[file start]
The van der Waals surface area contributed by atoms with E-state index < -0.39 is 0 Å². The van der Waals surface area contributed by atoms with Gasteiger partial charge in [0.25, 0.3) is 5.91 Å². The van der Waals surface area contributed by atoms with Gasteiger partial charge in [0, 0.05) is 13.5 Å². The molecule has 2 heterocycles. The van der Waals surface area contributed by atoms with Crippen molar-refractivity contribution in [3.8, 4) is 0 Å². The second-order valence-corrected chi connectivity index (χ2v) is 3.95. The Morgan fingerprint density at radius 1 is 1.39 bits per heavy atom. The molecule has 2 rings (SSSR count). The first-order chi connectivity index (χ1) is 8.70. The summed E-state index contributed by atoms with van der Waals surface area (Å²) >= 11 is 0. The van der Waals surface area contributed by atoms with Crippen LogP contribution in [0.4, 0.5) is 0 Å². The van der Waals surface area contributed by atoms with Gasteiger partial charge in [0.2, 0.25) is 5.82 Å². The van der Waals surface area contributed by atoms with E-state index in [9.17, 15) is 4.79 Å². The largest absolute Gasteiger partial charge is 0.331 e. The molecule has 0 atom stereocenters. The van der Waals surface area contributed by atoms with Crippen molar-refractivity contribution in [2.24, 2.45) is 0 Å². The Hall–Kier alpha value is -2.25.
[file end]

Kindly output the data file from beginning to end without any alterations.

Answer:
The van der Waals surface area contributed by atoms with E-state index < -0.39 is 0 Å². The van der Waals surface area contributed by atoms with Gasteiger partial charge in [0.25, 0.3) is 5.91 Å². The van der Waals surface area contributed by atoms with Gasteiger partial charge in [0, 0.05) is 13.5 Å². The molecule has 2 heterocycles. The van der Waals surface area contributed by atoms with Crippen molar-refractivity contribution in [3.8, 4) is 0 Å². The second-order valence-corrected chi connectivity index (χ2v) is 3.95. The Morgan fingerprint density at radius 1 is 1.39 bits per heavy atom. The molecule has 2 rings (SSSR count). The first-order chi connectivity index (χ1) is 8.70. The summed E-state index contributed by atoms with van der Waals surface area (Å²) >= 11 is 0. The van der Waals surface area contributed by atoms with Crippen LogP contribution in [0.4, 0.5) is 0 Å². The van der Waals surface area contributed by atoms with Gasteiger partial charge in [0.2, 0.25) is 5.82 Å². The van der Waals surface area contributed by atoms with E-state index in [9.17, 15) is 4.79 Å². The largest absolute Gasteiger partial charge is 0.331 e. The molecule has 0 atom stereocenters. The van der Waals surface area contributed by atoms with Crippen molar-refractivity contribution in [2.24, 2.45) is 0 Å². The Hall–Kier alpha value is -2.25.